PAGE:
FILM REVIEW – DESPICABLE ME 3. With the voices of Steve Carell, Kristen Wiig, Trey Parker, Steve Coogan, Julie Andrews. Written by Cinco Paul & Ken Daurio. Directed by Eric Guillon, Kyle Balda, Pierre Coffin. Rated PG for action and rude humor. 90 minutes.
Villain-turned-good-guy Gru (voice of Steve Carell) took a break so that his sidekicks, the Minions, could have their own movie. “Minions” (2015) was fun, but turned out to be too much of a good thing. So now Gru is back in DESPICABLE ME 3, and the Minions are limited to a few hilarious set pieces, including a show-stopping musical number.
The story this time involves new challenges facing Gru and Lucy (Kristen Wiig), who got married at the end of “Despicable Me 2” (2013). They have allowed new arch-villain Balthazar Bratt (Trey Parker) to escape and have gotten fired from their anti-villian league. Bratt, an ’80s child TV star whose career ended when puberty kicked in, is plotting his revenge on Hollywood for spurning him. Meanwhile, an unemployed Gru learns of a long-lost brother, Dru (also Carell) in Freedonia who has requested his help.
There are several sub-plots including Lucy feeling insecure in her new role as mother, and Agnes (Nev Scharrel), the youngest of their three girls, on the hunt for a unicorn. Plus there’s the Minions–longing to return to a life of crime–who have walked out on Gru and ended up in prison. Indeed, watching the Minions in prison is one of the film’s best gags, as they are no pushovers.
In finding his brother, Gru also learns about his late father. Gru discovers that just as he was a disappointment to his mother (Julie Andrews), Dru was a disappointment to his father, himself an arch-villain. In fact, Dru wants to lure Gru back into a life of crime so he can fulfill his destiny.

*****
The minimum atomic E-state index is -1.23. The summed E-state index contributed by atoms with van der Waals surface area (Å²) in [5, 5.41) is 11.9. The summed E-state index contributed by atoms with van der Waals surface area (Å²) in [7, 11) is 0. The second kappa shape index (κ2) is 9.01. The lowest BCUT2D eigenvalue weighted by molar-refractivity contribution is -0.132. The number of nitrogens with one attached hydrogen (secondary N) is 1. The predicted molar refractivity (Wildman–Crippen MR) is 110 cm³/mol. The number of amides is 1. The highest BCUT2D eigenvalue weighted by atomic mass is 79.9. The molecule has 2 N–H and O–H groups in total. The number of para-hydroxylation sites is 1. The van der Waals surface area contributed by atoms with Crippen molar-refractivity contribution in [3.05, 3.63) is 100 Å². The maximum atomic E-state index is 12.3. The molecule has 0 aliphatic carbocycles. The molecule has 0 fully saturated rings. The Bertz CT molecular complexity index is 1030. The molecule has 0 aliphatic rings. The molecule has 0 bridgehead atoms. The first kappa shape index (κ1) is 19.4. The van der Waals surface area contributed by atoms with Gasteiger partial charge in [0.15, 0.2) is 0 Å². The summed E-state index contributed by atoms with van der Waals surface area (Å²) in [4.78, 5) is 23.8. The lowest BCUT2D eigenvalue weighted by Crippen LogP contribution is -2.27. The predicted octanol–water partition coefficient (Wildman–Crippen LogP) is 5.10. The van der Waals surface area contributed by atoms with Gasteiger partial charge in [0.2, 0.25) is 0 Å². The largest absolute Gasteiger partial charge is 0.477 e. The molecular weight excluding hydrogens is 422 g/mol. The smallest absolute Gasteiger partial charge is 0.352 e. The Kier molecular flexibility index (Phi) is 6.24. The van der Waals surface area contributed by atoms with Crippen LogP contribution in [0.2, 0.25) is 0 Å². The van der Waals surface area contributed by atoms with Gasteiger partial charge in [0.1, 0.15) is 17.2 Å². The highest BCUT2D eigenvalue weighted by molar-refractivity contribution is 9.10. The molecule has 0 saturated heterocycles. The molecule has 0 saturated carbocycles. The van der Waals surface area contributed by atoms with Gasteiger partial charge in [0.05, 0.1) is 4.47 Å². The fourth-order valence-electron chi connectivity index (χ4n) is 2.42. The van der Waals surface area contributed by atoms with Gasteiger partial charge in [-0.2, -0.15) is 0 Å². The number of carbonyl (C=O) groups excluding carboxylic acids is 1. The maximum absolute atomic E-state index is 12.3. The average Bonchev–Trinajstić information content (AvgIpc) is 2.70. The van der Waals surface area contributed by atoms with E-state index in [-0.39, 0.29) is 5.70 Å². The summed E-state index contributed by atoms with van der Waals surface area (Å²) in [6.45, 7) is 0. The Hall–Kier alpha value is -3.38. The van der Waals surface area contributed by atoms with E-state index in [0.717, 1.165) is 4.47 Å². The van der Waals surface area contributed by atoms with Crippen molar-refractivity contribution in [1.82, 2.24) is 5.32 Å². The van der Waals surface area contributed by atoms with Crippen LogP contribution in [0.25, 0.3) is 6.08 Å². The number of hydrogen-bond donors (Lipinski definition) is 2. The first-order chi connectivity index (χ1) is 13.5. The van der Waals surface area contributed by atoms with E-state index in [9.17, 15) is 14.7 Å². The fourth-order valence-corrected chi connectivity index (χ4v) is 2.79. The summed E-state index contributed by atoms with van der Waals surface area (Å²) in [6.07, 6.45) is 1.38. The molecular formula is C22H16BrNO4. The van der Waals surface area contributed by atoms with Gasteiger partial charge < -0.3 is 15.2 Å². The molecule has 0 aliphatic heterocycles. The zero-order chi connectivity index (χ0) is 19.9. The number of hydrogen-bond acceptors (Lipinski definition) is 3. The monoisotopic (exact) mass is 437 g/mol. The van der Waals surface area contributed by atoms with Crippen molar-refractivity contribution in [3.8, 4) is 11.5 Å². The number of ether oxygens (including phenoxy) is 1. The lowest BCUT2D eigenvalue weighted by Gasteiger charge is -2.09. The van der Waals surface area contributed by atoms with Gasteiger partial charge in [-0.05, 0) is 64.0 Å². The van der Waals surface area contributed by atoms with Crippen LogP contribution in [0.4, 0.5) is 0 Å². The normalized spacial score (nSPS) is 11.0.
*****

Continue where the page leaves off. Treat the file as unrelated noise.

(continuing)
This is all pretty nonsensical, as the other films are, but it’s funny and silly and the characters are loopy enough to keep us entertained, whether it’s exploring the Freedonian economy, which seems to focus primarily on pigs and cheese, or discovering the superweapons that both Dru and Bratt have at their disposal. The real strength of the films is the writing and animation, which manage to provide laughs for all age levels from slapstick to sly pop culture references, here favoring music from the ’80s.
Oddly, there’s no tag at the end of the closing credits (although there is some animation for the early part) so those waiting for an Easter egg at the end will be disappointed. That’s the only disappointment, though. “Despicable Me 3”–like “Cars 3”–is an entry in a successful franchise rather than a breakthrough movie. One can hope they’ll stop before running out of ideas (unlike the “Shrek” sequels), but that hasn’t happened yet.•••
Daniel M. Kimmel is a veteran movie critic and author of a host of film-related books. His new novel, Time on My Hands: My Misadventures in Time Travel, will be released this month. He lives in Somerville, Massachusetts.